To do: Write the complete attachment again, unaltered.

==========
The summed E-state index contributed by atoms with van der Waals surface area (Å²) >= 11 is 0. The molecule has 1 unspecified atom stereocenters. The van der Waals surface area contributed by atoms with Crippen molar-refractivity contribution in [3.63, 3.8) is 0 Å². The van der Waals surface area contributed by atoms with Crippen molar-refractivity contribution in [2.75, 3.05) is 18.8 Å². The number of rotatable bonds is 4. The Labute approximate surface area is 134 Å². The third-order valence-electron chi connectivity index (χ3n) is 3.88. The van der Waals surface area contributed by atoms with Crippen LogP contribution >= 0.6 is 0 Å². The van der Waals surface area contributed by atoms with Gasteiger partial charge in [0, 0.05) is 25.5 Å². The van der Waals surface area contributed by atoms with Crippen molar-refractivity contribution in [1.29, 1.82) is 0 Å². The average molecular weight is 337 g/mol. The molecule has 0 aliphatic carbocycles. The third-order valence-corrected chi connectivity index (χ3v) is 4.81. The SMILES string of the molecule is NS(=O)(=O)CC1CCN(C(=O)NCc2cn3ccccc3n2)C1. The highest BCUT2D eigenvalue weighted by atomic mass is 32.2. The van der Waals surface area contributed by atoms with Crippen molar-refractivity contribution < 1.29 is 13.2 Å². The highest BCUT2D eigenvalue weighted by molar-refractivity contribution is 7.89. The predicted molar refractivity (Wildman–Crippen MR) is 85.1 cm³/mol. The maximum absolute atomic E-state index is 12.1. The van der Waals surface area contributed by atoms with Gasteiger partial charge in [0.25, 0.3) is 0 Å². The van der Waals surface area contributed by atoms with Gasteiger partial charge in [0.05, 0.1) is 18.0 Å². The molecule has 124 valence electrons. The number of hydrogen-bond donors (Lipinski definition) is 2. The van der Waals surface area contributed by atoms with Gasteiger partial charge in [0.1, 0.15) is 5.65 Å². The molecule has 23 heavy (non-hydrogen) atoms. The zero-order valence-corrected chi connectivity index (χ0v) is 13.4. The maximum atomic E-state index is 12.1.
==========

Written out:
The summed E-state index contributed by atoms with van der Waals surface area (Å²) >= 11 is 0. The molecule has 1 unspecified atom stereocenters. The van der Waals surface area contributed by atoms with Crippen molar-refractivity contribution in [3.63, 3.8) is 0 Å². The van der Waals surface area contributed by atoms with Crippen molar-refractivity contribution in [2.75, 3.05) is 18.8 Å². The number of rotatable bonds is 4. The Labute approximate surface area is 134 Å². The third-order valence-electron chi connectivity index (χ3n) is 3.88. The van der Waals surface area contributed by atoms with Crippen LogP contribution >= 0.6 is 0 Å². The van der Waals surface area contributed by atoms with Gasteiger partial charge in [0, 0.05) is 25.5 Å². The van der Waals surface area contributed by atoms with Crippen molar-refractivity contribution in [1.29, 1.82) is 0 Å². The average molecular weight is 337 g/mol. The molecule has 0 aliphatic carbocycles. The third-order valence-corrected chi connectivity index (χ3v) is 4.81. The SMILES string of the molecule is NS(=O)(=O)CC1CCN(C(=O)NCc2cn3ccccc3n2)C1. The highest BCUT2D eigenvalue weighted by atomic mass is 32.2. The van der Waals surface area contributed by atoms with Crippen molar-refractivity contribution < 1.29 is 13.2 Å². The highest BCUT2D eigenvalue weighted by molar-refractivity contribution is 7.89. The predicted molar refractivity (Wildman–Crippen MR) is 85.1 cm³/mol. The maximum absolute atomic E-state index is 12.1. The van der Waals surface area contributed by atoms with Gasteiger partial charge in [0.25, 0.3) is 0 Å². The van der Waals surface area contributed by atoms with Gasteiger partial charge in [0.05, 0.1) is 18.0 Å². The molecule has 124 valence electrons. The number of hydrogen-bond donors (Lipinski definition) is 2. The van der Waals surface area contributed by atoms with Gasteiger partial charge in [0.1, 0.15) is 5.65 Å². The molecule has 23 heavy (non-hydrogen) atoms. The zero-order valence-corrected chi connectivity index (χ0v) is 13.4. The maximum atomic E-state index is 12.1.